Mid Bay News got an hour of State Representative Patt Maney’s time to talk about the most recent session of the Florida Legislature – as well as the upcoming special session.

It Ain’t Over Til It’s Over: Florida State Legislature Called Back Into Session Over Congressional Redistricting Maps.

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State Representative Patt Maney Served as a General in the Army, a Judge in Okaloosa County and now as a State Representative in Tallahassee

The regular legislative session ended in March. But, Niceville’s representative in the Florida State Legislature still has to head back to Tallahassee at the end of the month. Representative Patt Maney must return to the capitol to discuss and vote on new Florida Congressional maps. Governor Ron DeSantis vetoed the maps the state legislature sent to him for approval and cited legal concerns. With that rejection of congressional districts, legislators must create new ones that will pass unscathed under the governor’s veto pen.

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Governor Ron DeSantis

Despite the return of the legislature to Tallahassee starting on April 18, Representative Maney says the legislative session was an overwhelmingly positive one for him. He believes he met the needs and spoke on behalf of the people of Niceville, Valparaiso and Bluewater Bay.

Florida House Bill 873 Passes through the 2022 legislature.

The bill removes from the public record the names of companies or people who supply Florida with drugs for the death penalty.

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Representative Patt Maney Debates HB 873 on the House Floor

Representative Maney sponsored House Bill 873 in this legislative session. Once signed by the governor, the bill exempts information about who helps implement the death penalty in Florida from public records laws. This bill, passed by both the house and senate, awaits Governor Ron DeSantis’ signature. HB 873 terminates the public’s ability to request as a public record the names of companies or individuals in the supply chain that provide drugs to the State of Florida to execute individuals convicted of capital crimes. The bill passed the Florida house 84-32 and the Florida Senate 28-10. You can watch the debate on the bill here at the 3:21:54.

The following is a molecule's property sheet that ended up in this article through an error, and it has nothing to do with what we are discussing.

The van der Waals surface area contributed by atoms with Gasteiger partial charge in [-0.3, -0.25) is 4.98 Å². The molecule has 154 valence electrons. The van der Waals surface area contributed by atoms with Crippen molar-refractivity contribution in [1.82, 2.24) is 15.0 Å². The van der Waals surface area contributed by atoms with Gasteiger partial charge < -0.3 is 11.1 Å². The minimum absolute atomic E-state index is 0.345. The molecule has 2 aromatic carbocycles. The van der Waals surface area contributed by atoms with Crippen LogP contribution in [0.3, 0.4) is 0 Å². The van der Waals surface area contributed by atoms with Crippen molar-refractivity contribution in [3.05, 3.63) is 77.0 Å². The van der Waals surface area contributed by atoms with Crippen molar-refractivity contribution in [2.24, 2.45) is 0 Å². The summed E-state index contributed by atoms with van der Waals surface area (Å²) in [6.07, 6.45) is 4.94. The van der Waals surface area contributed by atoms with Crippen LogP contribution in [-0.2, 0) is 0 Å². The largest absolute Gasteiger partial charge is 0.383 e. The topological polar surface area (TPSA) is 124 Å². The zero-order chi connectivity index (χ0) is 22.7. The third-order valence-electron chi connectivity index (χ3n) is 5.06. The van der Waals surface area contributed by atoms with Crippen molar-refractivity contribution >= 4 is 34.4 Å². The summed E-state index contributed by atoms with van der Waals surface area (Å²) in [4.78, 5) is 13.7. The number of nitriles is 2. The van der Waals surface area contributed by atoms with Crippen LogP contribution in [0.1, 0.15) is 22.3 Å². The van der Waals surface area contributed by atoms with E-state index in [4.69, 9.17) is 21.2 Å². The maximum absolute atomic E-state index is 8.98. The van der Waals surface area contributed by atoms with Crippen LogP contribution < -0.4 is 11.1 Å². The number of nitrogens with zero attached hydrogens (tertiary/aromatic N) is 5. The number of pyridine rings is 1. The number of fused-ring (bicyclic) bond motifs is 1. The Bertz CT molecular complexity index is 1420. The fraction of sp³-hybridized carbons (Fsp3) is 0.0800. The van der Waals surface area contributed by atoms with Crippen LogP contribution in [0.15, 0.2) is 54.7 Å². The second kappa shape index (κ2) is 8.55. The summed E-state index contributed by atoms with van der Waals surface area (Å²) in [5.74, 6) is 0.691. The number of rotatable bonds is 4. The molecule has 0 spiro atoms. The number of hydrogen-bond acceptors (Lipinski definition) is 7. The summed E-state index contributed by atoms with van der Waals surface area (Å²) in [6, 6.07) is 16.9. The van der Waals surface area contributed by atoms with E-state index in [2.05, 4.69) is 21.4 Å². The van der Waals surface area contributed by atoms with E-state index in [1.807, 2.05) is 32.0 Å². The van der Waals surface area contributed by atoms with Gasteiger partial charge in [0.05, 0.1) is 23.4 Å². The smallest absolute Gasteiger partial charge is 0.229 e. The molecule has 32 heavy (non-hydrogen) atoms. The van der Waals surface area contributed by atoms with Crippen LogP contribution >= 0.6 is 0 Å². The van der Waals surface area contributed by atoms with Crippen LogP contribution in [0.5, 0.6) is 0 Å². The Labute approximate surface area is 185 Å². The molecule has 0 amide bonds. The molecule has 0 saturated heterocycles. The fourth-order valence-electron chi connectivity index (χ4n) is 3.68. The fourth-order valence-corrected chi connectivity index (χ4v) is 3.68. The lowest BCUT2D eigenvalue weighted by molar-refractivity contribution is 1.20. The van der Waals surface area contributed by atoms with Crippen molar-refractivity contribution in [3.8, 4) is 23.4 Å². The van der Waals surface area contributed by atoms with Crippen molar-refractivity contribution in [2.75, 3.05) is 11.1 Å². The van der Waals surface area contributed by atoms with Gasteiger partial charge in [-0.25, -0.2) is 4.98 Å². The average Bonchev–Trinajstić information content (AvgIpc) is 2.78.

“Anti-death penalty activists that have learned that a particular company makes a component of the [drugs that are used to execute a prisoner in the State of Florida],” Representative Maney said, “they publicly pressure the company that has decided to no longer sell those drugs to the Florida Department of Corrections. If more companies do that, then the department won’t be able to carry out statutory responsibility after someone has been tried, convicted [and] sentenced.”

The issue at hand, Representative Maney says, was not the death penalty – but the ability of the State of Florida’s Department of Corrections to carry out the sentences handed to them. “If the department can’t get the pharmaceuticals that are necessary, then the only other option is electrocution. And there has been controversy about that with claims that it is less humane than lethal injection.”

Representative Maney noted that the state of South Carolina Legislature recently okayed firing squads for executions due to the lack of drugs required for lethal injection.

The Democrats in the state legislature largely voted against the bill. They brought up their opposition to the death penalty in general. They opposed the closure of public records to protect the companies and individuals who provide the state with manpower or supplies to execute prisoners on death row. Florida has a comprehensive open records law compared to other states.

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State Representative Carlos Guillermo Smith

Representative Carlos Guillermo Smith argued against the bill, citing two other states who passed bills similar to HB 873, Texas and Tennessee. He says they still have difficulties obtaining drugs for lethal injection. The Texas Tribune reports the Lone Star State has 13 doses of the drug cocktail left before it runs out. The Tennessean reports a similar situation in the Volunteer State.

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State Representative Dianne “Ms. Dee” Hart

State Representative Diane “Ms. Dee” Hart, another Democrat, noted that Johnson and Johnson, the inventor of the drug had condemned its use in lethal injections. Johnson and Johnson does not make or supply the drug to the state of Florida. According to the Washington Post, Johnson and Johnson has never sold the drug in the United States. Instead, generic manufacturers create and sell the drug.

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Florida State Representative Mike Beltran

Republican colleagues supported Representative Maney in the passage of this bill. Representative Mike Beltran of Hillsborough County said that if the state would execute people, “we should do it right.” He added that the state did not frequently put people to death and that “If you’re opposed to the penalty, then bring a bill or a citizens initiative.”